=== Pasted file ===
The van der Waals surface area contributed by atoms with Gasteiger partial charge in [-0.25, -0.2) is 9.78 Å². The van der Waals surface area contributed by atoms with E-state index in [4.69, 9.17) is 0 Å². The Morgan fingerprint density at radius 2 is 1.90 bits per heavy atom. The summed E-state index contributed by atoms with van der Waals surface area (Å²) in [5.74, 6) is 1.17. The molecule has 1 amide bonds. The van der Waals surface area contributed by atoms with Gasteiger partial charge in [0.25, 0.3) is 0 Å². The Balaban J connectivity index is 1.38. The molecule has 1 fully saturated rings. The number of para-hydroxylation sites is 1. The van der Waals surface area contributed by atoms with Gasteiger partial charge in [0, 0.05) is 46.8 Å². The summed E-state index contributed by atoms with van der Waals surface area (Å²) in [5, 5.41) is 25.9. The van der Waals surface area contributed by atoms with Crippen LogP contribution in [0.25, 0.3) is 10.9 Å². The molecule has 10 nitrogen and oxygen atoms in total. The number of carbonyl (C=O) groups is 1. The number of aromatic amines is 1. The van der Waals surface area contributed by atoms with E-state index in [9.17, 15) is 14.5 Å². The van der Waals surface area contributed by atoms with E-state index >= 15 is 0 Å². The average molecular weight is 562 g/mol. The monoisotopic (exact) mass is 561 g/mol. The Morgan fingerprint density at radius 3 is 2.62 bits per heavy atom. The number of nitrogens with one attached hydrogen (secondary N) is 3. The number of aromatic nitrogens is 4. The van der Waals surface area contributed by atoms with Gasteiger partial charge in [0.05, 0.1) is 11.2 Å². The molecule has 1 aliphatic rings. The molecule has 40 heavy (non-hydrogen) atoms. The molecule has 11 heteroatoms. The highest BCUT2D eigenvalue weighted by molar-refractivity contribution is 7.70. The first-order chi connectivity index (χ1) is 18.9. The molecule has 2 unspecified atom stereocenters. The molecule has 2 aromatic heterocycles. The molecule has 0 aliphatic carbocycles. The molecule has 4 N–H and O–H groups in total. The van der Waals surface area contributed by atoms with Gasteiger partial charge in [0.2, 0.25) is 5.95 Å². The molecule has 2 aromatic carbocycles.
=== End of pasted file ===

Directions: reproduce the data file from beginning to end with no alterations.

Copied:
The van der Waals surface area contributed by atoms with Gasteiger partial charge in [-0.25, -0.2) is 9.78 Å². The van der Waals surface area contributed by atoms with E-state index in [4.69, 9.17) is 0 Å². The Morgan fingerprint density at radius 2 is 1.90 bits per heavy atom. The summed E-state index contributed by atoms with van der Waals surface area (Å²) in [5.74, 6) is 1.17. The molecule has 1 amide bonds. The van der Waals surface area contributed by atoms with Gasteiger partial charge in [0.25, 0.3) is 0 Å². The Balaban J connectivity index is 1.38. The molecule has 1 fully saturated rings. The number of para-hydroxylation sites is 1. The van der Waals surface area contributed by atoms with Gasteiger partial charge in [0, 0.05) is 46.8 Å². The summed E-state index contributed by atoms with van der Waals surface area (Å²) in [5, 5.41) is 25.9. The van der Waals surface area contributed by atoms with Crippen LogP contribution in [0.25, 0.3) is 10.9 Å². The molecule has 10 nitrogen and oxygen atoms in total. The number of carbonyl (C=O) groups is 1. The number of aromatic amines is 1. The van der Waals surface area contributed by atoms with E-state index in [9.17, 15) is 14.5 Å². The van der Waals surface area contributed by atoms with E-state index >= 15 is 0 Å². The average molecular weight is 562 g/mol. The monoisotopic (exact) mass is 561 g/mol. The Morgan fingerprint density at radius 3 is 2.62 bits per heavy atom. The number of nitrogens with one attached hydrogen (secondary N) is 3. The number of aromatic nitrogens is 4. The van der Waals surface area contributed by atoms with Gasteiger partial charge in [0.05, 0.1) is 11.2 Å². The molecule has 1 aliphatic rings. The molecule has 40 heavy (non-hydrogen) atoms. The molecule has 11 heteroatoms. The highest BCUT2D eigenvalue weighted by molar-refractivity contribution is 7.70. The first-order chi connectivity index (χ1) is 18.9. The molecule has 2 unspecified atom stereocenters. The molecule has 2 aromatic heterocycles. The molecule has 0 aliphatic carbocycles. The molecule has 4 N–H and O–H groups in total. The van der Waals surface area contributed by atoms with Gasteiger partial charge in [0.2, 0.25) is 5.95 Å². The molecule has 2 aromatic carbocycles.